Frequently Asked Questions

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Going through a divorce is always emotional and full of anxiety. Metaphorically speaking, each party is entitled to one-half of the assets acquired during marriage and possibly an interest in separate property. That spouse is also entitled to possible support rights so such threats are generally only scare tactics to take advantage of the vulnerable spouse.

Yes. Filing first gives you control over the progress of the case especially if the case proceeds to trial.

Look for an attorney with experience and the special background in the field of family law. Meet the attorney and see if the meeting gives you confidence and trust.

Yes but it always depends on the circumstances. In general terms, look for ability and need to answer the underlying question.

There is no winner or loser in a family law case. The facts decide the outcome. It depends on how the person perceives “winning”. Do they take the “Sheen” approach or seek some reasonable approach to resolving such a difficult situation in their lives?

It depends but the better question is "can you afford NOT to have an attorney?"

If there is no agreement and no evidence of extreme emotional or physical abuse, a spouse is not likely to get an emergency “kick-out” order. However, every case is different.

You must apply to the court through the court's pleading process and ask that orders be made.

  • To help the public identify attorneys who have demonstrated proficiency in specialized fields of law.
  • To encourage the maintenance and improvement of attorney competence in specialized fields of law.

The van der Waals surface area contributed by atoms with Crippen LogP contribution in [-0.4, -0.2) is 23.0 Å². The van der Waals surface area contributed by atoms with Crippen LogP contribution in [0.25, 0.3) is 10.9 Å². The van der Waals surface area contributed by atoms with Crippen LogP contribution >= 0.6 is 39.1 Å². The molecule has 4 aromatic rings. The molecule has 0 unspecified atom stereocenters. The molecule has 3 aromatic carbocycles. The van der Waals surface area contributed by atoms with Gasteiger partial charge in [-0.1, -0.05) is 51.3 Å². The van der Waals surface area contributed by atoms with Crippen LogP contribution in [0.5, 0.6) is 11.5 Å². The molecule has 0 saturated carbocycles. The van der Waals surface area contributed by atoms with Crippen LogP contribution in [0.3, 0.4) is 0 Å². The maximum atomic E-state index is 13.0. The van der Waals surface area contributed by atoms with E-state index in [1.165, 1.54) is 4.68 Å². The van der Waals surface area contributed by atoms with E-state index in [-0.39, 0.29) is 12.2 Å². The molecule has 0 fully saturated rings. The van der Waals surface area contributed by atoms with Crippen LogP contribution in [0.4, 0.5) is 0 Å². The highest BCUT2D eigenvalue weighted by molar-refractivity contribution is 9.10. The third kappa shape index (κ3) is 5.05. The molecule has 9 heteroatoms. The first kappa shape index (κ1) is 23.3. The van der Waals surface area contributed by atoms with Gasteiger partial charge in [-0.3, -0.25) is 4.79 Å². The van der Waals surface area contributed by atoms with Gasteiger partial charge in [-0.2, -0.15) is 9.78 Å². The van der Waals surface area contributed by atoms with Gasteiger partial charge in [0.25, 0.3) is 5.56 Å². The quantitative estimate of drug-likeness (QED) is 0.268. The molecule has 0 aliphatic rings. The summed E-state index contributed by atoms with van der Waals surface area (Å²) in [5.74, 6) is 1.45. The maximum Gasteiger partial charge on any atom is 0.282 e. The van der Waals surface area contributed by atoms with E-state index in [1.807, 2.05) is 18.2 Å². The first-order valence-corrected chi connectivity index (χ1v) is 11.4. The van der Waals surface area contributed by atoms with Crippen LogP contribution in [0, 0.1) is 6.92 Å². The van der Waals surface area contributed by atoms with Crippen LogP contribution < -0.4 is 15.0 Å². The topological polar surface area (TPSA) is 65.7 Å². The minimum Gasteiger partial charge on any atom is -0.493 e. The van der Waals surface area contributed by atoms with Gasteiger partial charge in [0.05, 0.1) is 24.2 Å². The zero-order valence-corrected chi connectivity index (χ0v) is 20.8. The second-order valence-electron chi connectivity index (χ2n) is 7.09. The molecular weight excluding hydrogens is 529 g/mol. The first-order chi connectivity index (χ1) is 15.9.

A Certified Specialist is more than just an attorney who specializes in a particular area of law. A California attorney who is certified by that State Bar as a Family special must have:

  • Taken and passed a written examination in Family Law;
  • Demonstrated a high level of experience in Family Law;
  • Fulfilled ongoing education requirement;
  • Been favorably evaluated by other attorneys and judges familiar with his or her work.

  • Make certain marital settlement agreement and pre- or post-nuptial agreements are properly prepared;
  • Identify tax issues which may affect the distribution of marital property and the payment of child, spousal or family support;
  • Help you effectively deal with complex legal issues involving community property laws;
  • Negotiate or mediate the difficult and emotional issues relating to legal separation, dissolution of marriage and child custody;
  • Protect clients who need restraining orders for domestic violence;
  • Handle matters relating to modification of child custody spousal support or child support;
  • Offer a collaborative process enabling client to resolve their issues without court intervention.